Claudia Ott – my long and painful road to recovery


The first part of my report dates back several months. I sincerely want to apologize to you. In the meantime, a lot has happened, which has often made it difficult for me to talk about my injury and to look optimistically into the sporting future. Meanwhile, however, I am much better again and I could gain some distance. So I’ll tell you the aftermath of the following experiences simply retrospective.


BEFORE: Phase 2 – Recovery of mobility and rehabilitation


The whole mess started in the first six weeks after the cruciate ligament surgery. The knee with the fresh cross-band wanted to actually move, but the injured inner band had to be stressed as little as possible. Therefore, I wore an orthosis, which should be discontinued step by step to 90 degrees within six weeks.


Claudia Ott

In the meantime, it was already two months after the operation, and despite the ambitious fight, we only reached 95 degrees of diffraction. For a better understanding: With this diffraction, I could not even go up a normal staircase in a relaxed way, and for normal cycling at least 110 degrees would have been necessary.


You could not talk about relaxation in this time anyway. My knee and the surrounding muscles kept me tense every day and every night, so many things were thrown through the rooms because of pain, frustration and anger.

After just a few weeks, the doctors and physiotherapists noticed that the knee was quite inflexible and I managed to reach just 70 degrees after six weeks. In my first cruciate ligament injury, the full mobility was restored within two months, and now I did not even reach 70 degrees without the help of my physiotherapists.


Although I was treated almost every day and exercised diligently, the muscles tightened and the flexion was harder, which suggested that not only the muscles were the reason for the stiffness of the knee, but that there were other factors that massively blocked a diffraction.


After two and a half months, a decision had to be made: Either physiotherapy would have been to continued for several months, trying to improve the movement, or we would have had to reopen the knee, checking why it had become so stiff, and moving it carefully under anesthesia. The result was uncertain for both variants.

After consultation with orthopaedists and physiotherapists, I decided to let the knee open again because the progress was getting less and less, and I wanted to make sure that everything was fine in the knee. So three months after the first surgery, I was lying on the operating table once again.


The biggest challenge with the second surgery was to keep thinking positively about the matter, to find new motivation and to plan the therapy well. The doctors had correctly suspected that I tended to a rapid scarring, and the knee was so to speak “overgrown” with scar tissue. Therefore, after the new procedure, it was necessary to immediately start moving and bending the knee with care to prevent repeated scarring.


When the knee was opened, the orthopaedists were astonished, as a very large part of the knee capsule was covered with wild scar tissue, and in addition to that a cyclops, a proliferation on the new cruciate, inhabited the inside of the knee. An operation was therefore the right decision. The whole tissue waste was cut out and the knee was gently bent to 120 degrees.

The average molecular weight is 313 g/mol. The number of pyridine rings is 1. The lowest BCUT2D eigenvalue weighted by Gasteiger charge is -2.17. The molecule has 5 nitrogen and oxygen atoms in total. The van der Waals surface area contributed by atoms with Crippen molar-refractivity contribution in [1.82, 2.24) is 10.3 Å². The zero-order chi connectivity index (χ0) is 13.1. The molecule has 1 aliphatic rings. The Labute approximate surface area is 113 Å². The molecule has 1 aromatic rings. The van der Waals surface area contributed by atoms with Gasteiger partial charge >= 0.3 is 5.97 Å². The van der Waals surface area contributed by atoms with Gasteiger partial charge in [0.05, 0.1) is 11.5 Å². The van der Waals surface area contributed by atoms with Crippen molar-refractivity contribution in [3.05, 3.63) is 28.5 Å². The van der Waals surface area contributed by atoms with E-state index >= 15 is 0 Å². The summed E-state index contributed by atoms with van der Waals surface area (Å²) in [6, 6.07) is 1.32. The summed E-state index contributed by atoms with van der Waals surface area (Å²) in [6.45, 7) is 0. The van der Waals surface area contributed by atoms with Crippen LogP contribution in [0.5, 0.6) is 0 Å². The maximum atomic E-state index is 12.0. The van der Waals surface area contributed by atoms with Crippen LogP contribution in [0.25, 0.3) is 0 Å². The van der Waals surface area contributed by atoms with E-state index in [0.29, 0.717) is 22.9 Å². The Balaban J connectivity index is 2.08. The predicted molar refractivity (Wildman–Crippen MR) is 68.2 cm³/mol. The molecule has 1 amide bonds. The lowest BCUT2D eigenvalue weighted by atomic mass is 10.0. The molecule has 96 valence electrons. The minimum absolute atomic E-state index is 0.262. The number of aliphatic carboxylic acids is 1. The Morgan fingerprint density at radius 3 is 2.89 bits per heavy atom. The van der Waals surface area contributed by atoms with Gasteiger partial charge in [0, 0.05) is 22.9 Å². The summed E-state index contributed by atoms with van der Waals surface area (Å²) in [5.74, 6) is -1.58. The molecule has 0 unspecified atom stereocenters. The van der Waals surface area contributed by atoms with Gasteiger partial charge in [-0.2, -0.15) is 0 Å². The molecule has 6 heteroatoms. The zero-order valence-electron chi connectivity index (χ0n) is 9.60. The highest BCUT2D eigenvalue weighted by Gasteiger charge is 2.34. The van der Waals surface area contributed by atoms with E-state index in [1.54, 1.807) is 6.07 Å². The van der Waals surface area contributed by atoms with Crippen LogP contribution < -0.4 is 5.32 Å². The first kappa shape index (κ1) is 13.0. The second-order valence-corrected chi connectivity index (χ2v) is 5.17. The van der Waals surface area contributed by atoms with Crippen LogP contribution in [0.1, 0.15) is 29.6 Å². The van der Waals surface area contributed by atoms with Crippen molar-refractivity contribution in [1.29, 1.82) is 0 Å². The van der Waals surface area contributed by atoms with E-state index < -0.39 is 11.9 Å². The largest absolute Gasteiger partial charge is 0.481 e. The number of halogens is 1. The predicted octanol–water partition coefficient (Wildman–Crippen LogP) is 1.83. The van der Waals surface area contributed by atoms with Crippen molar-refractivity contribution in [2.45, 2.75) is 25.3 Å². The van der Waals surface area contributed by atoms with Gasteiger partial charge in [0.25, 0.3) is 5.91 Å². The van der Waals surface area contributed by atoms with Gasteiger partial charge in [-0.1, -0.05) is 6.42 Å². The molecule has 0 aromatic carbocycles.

Overall, the surgery was bigger than planned, so I was quartered for three days in the hospital, instead of being treated outpatient. So at least I had the opportunity to keep the nurses busy.


Just after I woke up after operation, I was  already instructed to try to put on the knee and bend it. And in fact, despite the thick bandage and my muscles feeling like pudding, I managed the 120 degrees. After months of blowbacks, I could grin again like a Cheshire car for the first time, which was only strengthened by the funny remedies that flowed in my arms and legs.


On the second day I was already allowed to walk around without crutches and was more and more often put in a movement track for the leg. The knee leaned down well, and the Cheshire cat I had become, and which was probably too active for the nurses, often took tear and galloped through the hospital garden.


The best day in ages was the day of my release. At 1 p.m., I was invited to the wedding of Ira and Jan in Garmisch-Partenkirchen. Friends who have not only been supervising me in physiotherapeutic and osteopathic ways, but who have also given me the necessary mental energy boost with one or another glass of bubbly. Of course, I did not want to miss out on the dance floor during their wedding.

STATEMENT: The second phase of my injury was mentally the worst part of the recovery. From the moment you realize that the “normal” sequence of cross-band therapy does not work out, you become nervous at first, and also deeply depressed. You do not know when you can go back to the sport, and whether everything will work again as it did before.


For someone who cannot imagine to become happy ever again without the sport they love, such an injury is a really big challenge in life. At least that is what it was and is for me. Had not my friend, my family, and many friends been there for me at this time, it would have been all the more difficult.


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